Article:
In a week where you can hardly move for news and pictures of the royal baby, it pains me to write an article about the same subject – but as we are interested in worldbuilding, and as monarchies and noble families constitute such an important part of genre fiction (particularly, though not exclusively, in high fantasy settings), it seems an appropriate time to take a look at orders of succession.
Traditionally, British succession has been male-preference primogeniture; the order of succession proceeding through the eldest son (and his line) first, followed by the next male children in descending order of age, before moving on to the eldest daughter. In practice, this would mean that if a ruling monarch has two daughters before having a son (as Henry VIII did), the son would still be first in line to the throne.
Recently, however, this has been amended, and the British monarchy now operates by absolute primogeniture; the line descends through the eldest child, with no preference for gender.
For our worldbuilding purposes, then, this provides some interesting background to an important question. What kind of succession does your royal/noble family take? What preferences are given – age, gender, or perhaps something else?
Example: Princess Caroline has been waiting and preparing her whole life to take the throne from her father. She has studied law and philosophy, she is popular and caring, and the people adore her. She knows that she will be a kind and benevolent ruler, with many plans for the wellbeing and happiness of her citizens. One day, however, her mother arrives from an extended trip with exciting news – she is pregnant, and the priestesses say that the baby will be a boy.
We can see here how important considering these ideas in advance might be. Under absolute primogeniture, Caroline has nothing to fear – she will remain the eldest child, and will take the throne as she has planned. Under male-preference primogeniture, however, the new baby boy takes priority, and becomes king ahead of her.
How the story might progress under each of those circumstances is entirely dependent on how such an order of succession works, and we can see how prominently these considerations figure in works like George R. R. Martin’s A Song of Ice and Fire series, in which succession to the head of noble houses forms a huge part of the narrative; were this tweaked, then the characters holding power would be drastically altered, the deals and strategic moves made would need to be different, and the narrative fundamentally changed.
In the Princess Caroline example above, how might she react to the news that she likely will not be queen after all? Will she simply accept that this is the way the world works, or might she fight against it? What of the people? If Caroline is well-loved and her queenhood eagerly anticipated, how might they react to late news that someone else will be ruling over them instead?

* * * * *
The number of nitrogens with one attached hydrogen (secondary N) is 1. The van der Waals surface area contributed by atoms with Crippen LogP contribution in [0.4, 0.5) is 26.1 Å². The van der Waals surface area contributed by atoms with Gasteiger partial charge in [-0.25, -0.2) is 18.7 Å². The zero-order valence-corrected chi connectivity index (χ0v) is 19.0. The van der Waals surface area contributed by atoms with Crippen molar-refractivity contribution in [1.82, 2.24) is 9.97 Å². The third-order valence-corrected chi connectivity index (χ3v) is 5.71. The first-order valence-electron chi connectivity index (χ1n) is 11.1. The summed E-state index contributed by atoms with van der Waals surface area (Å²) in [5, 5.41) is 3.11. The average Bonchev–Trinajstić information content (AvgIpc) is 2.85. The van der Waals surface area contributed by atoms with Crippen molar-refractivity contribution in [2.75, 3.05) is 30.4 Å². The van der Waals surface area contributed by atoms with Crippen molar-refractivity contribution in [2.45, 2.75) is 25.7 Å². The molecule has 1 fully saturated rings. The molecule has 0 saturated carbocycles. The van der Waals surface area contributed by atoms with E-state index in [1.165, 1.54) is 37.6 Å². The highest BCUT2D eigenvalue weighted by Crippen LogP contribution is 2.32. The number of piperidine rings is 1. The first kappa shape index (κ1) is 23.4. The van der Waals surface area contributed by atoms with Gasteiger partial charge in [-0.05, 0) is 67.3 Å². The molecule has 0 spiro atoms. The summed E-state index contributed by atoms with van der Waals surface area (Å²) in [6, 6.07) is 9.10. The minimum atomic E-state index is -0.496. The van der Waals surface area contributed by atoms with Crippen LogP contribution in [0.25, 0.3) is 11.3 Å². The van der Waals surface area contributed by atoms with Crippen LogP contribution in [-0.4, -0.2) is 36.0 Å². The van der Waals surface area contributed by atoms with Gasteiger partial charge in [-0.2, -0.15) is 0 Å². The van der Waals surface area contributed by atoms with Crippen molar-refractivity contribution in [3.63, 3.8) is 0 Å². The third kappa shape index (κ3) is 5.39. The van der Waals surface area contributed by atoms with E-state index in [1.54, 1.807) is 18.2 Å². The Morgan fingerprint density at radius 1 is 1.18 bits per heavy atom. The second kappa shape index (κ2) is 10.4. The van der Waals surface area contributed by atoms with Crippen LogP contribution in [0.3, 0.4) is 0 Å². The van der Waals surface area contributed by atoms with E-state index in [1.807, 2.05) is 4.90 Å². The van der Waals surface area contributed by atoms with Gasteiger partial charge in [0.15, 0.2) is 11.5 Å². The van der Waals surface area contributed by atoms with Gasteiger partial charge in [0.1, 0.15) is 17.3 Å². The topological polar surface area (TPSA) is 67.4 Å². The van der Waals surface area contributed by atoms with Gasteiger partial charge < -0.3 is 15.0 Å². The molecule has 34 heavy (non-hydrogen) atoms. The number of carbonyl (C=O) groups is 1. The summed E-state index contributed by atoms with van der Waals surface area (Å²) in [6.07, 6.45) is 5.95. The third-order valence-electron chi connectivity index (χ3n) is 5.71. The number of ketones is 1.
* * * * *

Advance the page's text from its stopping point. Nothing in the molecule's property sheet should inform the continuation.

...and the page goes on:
Variants of these preferences can, of course, be examined – female-preference primogeniture, where lines proceed through eldest daughters (as has historically been the case in various tribal societies in Africa and South America); ultimogeniture, where the youngest child is prioritised rather than the eldest; or fraternal/lateral succession,where the monarch’s children do not take priority over his/her sibling (when the current king dies, the next in line to the throne would be his younger sister, rather than his son), might lend an interesting side to a fictional hereditary monarchy.
In a fantasy setting, orders of succession needn’t involve anything like the usual real-world considerations;
Example: The High Mage rules over the Nation of Magic, like his father before him, and his grandmother before that. He has two elder brothers and an elder sister, as well as two younger sisters. As infants, they each underwent the Ceremony of Potency, and the Council of Mages determined that of his father’s children, he had the highest latent magical ability, and so gained the right to succeed his father as High Mage upon his death.
Here we can see a different version of the order of succession in operation – rather than looking at the age or gender of the monarch’s children, the line proceeds through the most powerful child, irrespective of their age or gender, followed by the second most powerful’s line, and so on.
This might present some interesting twists – what happens when none of the children of the current High Mage have a higher magical aptitude than their aunts and uncles who have been passed over?
What other aspects might lines of succession take into account? How might these different versions of royal lines affect the power structures of your fictional world?